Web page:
The topic is important: many drinking water resources depend on the exchange between groundwater and surface water. Nutrients and pollutants can also be transported, converted, retained or accumulated along the flow paths. Most studies deal with fluxes from surface to groundwater. However, the researchers in this Special Issue also conducted research "against the flow".
...and the zone in between - hyporheic zone
The layer between groundwater and surface water is a transport route, but also a filter and catalyst; Jörg Lewandowski examines the complex processes in this transition zone and summarized its important ecosystem services - such as the retention and degradation of pollutants: Is the Hyporheic Zone Relevant beyond the Scientific Community?
Tao Tang from the Chinese Academy of Sciences in Wuhan (China) found that groundwater can contribute substantially to the runoff of rivers; and has a significant influence on water temperature and chlorophyll a dynamics: Temporal Effects of Groundwater on Physical and Biotic Components of a Karst Stream
Zhiming Han from the Inner Mongolia Agricultural University in Hohhot (China) showed that the fluxes between groundwater and lake change depending on season and precipitation. The input of phosphate with the groundwater inflow to lakes has so far been underestimated, according to Catherina Nisbeth from the University of Copenhagen in Denmark: Role of Groundwater-Borne Geogenic Phosphorus for the Internal P Release in Shallow Lakes.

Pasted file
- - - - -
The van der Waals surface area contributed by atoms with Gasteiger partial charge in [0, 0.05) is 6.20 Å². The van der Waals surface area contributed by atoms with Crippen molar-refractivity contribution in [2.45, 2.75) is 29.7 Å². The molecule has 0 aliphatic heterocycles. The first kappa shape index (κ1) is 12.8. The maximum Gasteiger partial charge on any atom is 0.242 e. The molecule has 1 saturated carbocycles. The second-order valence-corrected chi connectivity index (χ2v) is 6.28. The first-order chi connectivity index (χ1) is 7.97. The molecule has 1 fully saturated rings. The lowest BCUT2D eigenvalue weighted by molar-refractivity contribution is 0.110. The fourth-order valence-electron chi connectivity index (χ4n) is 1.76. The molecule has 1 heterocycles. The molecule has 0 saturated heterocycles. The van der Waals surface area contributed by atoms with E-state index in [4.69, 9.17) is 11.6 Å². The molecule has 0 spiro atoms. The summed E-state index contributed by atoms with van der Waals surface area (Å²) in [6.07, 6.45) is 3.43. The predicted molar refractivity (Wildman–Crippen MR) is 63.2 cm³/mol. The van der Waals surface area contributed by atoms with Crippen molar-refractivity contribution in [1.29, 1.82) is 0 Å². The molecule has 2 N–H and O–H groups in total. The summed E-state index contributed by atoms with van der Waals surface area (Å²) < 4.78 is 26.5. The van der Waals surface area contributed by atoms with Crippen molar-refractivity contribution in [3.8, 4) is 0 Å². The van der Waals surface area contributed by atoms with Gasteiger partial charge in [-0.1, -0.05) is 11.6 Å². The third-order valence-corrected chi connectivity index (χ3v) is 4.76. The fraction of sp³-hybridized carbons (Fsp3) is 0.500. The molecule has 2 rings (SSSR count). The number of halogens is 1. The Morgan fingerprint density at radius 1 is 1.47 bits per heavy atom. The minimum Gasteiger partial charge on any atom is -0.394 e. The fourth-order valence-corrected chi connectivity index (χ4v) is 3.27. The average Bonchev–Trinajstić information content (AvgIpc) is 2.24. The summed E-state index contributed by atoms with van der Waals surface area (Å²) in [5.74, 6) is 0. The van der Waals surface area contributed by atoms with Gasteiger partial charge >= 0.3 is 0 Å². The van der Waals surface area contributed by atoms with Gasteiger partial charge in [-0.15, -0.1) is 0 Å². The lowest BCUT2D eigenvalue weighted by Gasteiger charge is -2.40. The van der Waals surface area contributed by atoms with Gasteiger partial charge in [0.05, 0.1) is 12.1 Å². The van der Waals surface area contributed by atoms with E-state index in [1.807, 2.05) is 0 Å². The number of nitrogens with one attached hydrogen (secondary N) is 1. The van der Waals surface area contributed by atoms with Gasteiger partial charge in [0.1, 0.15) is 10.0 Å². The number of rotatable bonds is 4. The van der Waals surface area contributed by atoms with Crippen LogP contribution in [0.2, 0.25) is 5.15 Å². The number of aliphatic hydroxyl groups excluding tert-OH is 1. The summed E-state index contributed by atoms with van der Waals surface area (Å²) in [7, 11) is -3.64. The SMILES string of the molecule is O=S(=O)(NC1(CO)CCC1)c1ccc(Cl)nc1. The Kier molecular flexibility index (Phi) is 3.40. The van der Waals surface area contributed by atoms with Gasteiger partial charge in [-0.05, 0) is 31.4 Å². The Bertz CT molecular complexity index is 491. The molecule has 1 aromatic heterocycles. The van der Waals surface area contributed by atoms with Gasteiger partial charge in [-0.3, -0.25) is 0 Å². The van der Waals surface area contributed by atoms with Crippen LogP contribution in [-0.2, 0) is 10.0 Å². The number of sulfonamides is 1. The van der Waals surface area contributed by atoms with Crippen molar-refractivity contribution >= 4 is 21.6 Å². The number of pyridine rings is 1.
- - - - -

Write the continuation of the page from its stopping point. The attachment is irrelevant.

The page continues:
It is a complex undertaking to investigate the groundwater inflow to oceans. This special issue presents new measurement methods; Carlos Duque from Aarhus University in Denmark used stable isotopes of water to determine nutrient transport from fresh water to salt water: Application of Stable Isotopes of Water to Study Coupled Submarine Groundwater Discharge and Nutrient Delivery
... and peatlands
Moors contribute to supplying the groundwater reserves. Renaturation of peatlands therefore also serves to protect the groundwater. Two studies provide decision-making tools for peatland management; Marc Harvey from the American University of Connecticut, for example, developed an evaluation method for the renaturation of wetlands with the aim of restoring the connectivity of groundwater reservoirs: Evaluation of Stream and Wetland Restoration Using UAS-Based Thermal Infrared Mapping.
"We provide an overview of the current research progress and innovative approaches in the broad field of groundwater-surface water interactions. We also point out current gaps in knowledge and the challenges in establishing standardized measurement, monitoring and evaluation methods. The work on the publication has encouraged all authors to continue working together on this important topic", says Jörg Lewandowski.